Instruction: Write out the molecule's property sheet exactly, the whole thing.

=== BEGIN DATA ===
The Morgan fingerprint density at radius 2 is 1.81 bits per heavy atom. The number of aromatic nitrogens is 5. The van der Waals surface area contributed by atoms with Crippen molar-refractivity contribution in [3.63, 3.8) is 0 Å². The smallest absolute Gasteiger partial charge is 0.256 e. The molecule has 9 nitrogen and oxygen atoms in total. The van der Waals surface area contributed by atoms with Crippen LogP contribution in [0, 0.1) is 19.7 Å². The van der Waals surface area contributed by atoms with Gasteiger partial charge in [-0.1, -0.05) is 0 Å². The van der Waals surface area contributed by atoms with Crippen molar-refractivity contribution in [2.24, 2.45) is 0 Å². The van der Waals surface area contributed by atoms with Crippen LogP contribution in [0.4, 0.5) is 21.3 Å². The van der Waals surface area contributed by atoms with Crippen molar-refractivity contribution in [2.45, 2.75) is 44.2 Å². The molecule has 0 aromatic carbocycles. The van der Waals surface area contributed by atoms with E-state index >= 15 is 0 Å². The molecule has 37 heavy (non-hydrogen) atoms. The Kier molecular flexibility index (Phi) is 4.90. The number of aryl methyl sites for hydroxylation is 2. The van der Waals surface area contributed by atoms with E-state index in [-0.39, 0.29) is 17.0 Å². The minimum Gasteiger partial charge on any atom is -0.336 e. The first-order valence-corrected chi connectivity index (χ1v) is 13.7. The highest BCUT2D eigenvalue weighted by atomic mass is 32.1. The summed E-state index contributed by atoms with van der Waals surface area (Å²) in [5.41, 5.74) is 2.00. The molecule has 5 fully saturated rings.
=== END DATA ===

The Morgan fingerprint density at radius 2 is 1.81 bits per heavy atom. The number of aromatic nitrogens is 5. The van der Waals surface area contributed by atoms with Crippen molar-refractivity contribution in [3.63, 3.8) is 0 Å². The smallest absolute Gasteiger partial charge is 0.256 e. The molecule has 9 nitrogen and oxygen atoms in total. The van der Waals surface area contributed by atoms with Crippen LogP contribution in [0, 0.1) is 19.7 Å². The van der Waals surface area contributed by atoms with Gasteiger partial charge in [-0.1, -0.05) is 0 Å². The van der Waals surface area contributed by atoms with Crippen molar-refractivity contribution in [2.24, 2.45) is 0 Å². The van der Waals surface area contributed by atoms with Crippen LogP contribution in [0.4, 0.5) is 21.3 Å². The van der Waals surface area contributed by atoms with Crippen molar-refractivity contribution in [2.45, 2.75) is 44.2 Å². The molecule has 0 aromatic carbocycles. The van der Waals surface area contributed by atoms with E-state index >= 15 is 0 Å². The molecule has 37 heavy (non-hydrogen) atoms. The Kier molecular flexibility index (Phi) is 4.90. The number of aryl methyl sites for hydroxylation is 2. The van der Waals surface area contributed by atoms with E-state index in [-0.39, 0.29) is 17.0 Å². The minimum Gasteiger partial charge on any atom is -0.336 e. The first-order valence-corrected chi connectivity index (χ1v) is 13.7. The highest BCUT2D eigenvalue weighted by atomic mass is 32.1. The summed E-state index contributed by atoms with van der Waals surface area (Å²) in [5.41, 5.74) is 2.00. The molecule has 5 fully saturated rings.